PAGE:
By Denis Dumo
JUBA (Reuters) - A peace deal in South Sudan has revived hope not just that the guns will stop firing but that economic stability can return.
Since war broke out in 2013, tens of thousands of people have been killed, a third of the population has fled their homes and the economy, which depends on oil, has been ruined.
On Sunday President Salva Kiir and his former vice president turned rebel leader Riek Machar signed a ceasefire and power-sharing agreement in the Sudanese capital Khartoum. [L5N1UW0KB]
Previous deals have failed to end the conflict and residents of the capital, Juba, said they are desperate for this one to succeed.
"What people want is services. People want peace. People want their children to go to school. (They want) hospitals and security and clean water. These are things now citizens are hoping for from our leaders," John Kenyi, 30, a newspaper vendor in Juba, told Reuters.
Sarah Duku, a 38-year-old mother of three, said: "We hope that the parties come back to South Sudan and implement it this time ...As the mothers of this country we need peace so that our economy can improve."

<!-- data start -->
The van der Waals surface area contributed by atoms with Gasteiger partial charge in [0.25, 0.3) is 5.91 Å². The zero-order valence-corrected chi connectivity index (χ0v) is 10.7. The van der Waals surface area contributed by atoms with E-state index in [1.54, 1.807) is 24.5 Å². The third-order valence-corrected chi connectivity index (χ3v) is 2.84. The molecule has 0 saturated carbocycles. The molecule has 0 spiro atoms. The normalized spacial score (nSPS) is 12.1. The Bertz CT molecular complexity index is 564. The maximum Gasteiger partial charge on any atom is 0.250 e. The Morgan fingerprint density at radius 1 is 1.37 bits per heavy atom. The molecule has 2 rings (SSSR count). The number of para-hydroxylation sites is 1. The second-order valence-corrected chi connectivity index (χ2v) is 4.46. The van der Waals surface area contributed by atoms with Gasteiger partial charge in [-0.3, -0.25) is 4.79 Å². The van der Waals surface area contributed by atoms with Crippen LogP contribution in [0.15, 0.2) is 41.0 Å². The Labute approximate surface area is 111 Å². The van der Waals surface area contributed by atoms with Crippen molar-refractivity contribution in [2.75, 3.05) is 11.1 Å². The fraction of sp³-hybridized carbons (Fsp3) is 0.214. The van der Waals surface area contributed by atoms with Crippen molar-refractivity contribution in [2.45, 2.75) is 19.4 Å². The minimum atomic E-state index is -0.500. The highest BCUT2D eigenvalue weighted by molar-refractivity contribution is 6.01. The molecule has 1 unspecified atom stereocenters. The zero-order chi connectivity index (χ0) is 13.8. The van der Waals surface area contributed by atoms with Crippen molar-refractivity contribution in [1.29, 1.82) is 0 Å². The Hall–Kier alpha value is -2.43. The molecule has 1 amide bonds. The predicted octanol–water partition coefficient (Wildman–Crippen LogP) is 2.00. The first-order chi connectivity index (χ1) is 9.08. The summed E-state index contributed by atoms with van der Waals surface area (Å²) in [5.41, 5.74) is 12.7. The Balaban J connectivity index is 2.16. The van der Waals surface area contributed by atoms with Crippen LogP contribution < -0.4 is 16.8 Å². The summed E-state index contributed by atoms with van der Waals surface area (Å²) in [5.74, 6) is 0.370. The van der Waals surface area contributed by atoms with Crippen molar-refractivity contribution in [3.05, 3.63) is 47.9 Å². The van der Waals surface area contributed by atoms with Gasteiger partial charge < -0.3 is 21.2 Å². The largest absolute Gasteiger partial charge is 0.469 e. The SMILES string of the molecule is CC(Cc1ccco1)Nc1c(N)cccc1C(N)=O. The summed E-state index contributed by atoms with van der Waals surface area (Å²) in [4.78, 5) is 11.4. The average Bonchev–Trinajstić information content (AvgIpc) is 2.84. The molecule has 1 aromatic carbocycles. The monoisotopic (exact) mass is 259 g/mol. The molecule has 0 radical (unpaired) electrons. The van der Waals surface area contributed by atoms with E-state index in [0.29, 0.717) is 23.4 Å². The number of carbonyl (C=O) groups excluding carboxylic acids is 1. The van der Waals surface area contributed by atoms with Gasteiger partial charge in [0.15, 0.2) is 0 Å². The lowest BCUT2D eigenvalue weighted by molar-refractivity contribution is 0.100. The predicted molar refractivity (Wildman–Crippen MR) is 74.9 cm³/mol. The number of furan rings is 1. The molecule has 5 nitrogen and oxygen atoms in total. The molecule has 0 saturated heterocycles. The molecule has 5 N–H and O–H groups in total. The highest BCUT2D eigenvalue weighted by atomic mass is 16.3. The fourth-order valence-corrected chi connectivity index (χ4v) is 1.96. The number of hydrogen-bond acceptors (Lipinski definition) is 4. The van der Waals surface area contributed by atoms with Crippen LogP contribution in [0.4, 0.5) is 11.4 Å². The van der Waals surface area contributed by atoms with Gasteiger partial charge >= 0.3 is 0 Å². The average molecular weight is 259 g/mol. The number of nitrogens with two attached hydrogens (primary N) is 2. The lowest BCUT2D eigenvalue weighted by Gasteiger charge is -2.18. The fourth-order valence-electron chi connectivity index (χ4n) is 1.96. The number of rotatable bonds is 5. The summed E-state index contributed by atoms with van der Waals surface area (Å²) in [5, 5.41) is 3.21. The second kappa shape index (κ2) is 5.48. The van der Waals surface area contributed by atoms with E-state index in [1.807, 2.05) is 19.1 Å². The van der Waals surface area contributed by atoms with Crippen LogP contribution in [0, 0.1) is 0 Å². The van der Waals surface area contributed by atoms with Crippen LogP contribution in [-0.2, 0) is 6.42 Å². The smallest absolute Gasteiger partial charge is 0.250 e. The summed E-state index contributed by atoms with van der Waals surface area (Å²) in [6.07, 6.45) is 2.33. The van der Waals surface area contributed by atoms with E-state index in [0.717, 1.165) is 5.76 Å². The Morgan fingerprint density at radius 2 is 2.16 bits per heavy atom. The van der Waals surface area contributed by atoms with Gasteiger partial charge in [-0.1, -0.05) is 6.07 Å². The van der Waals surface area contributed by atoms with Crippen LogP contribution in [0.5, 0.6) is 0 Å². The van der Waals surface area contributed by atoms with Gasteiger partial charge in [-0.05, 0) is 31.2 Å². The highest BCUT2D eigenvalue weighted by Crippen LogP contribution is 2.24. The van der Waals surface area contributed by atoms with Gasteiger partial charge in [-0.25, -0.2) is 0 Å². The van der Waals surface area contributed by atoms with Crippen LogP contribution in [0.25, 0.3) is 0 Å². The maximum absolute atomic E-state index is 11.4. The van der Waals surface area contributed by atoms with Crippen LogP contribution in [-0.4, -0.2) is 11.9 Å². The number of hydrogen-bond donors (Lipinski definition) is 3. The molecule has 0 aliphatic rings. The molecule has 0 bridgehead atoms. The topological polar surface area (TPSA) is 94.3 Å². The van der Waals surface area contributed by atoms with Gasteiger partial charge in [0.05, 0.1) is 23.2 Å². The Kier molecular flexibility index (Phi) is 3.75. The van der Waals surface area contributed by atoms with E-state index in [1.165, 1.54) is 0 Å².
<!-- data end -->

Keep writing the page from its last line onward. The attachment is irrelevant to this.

Sudan's government on Sunday also said that oil would be pumped from South Sudan's Unity State through Sudan for export from Sept. 1.
South Sudan gained independence in 2011 after a bitter struggle but just two years later conflict along ethnic lines erupted because of a dispute between Kiir and Machar.
A 2015 peace deal briefly halted the fighting but fell apart after Machar returned to the capital the following year. Other such deals also failed.
Kiir said last week the new peace mediated by Sudan and east African nations would hold because it was not imposed by outsiders and other deals had failed because of external pressure.
Some smaller opposition groups say they doubt the new deal because it does not allocate power fairly.
"The people are tired even if you call them you want to recruit them to go for war, they won't. So the leaders are left alone and there is nothing they can do except to sign peace," said James Okuk, a political analyst and lecturer based in Juba.
(Writing by George Obulutsa; Editing by Matthew Mpoke Bigg)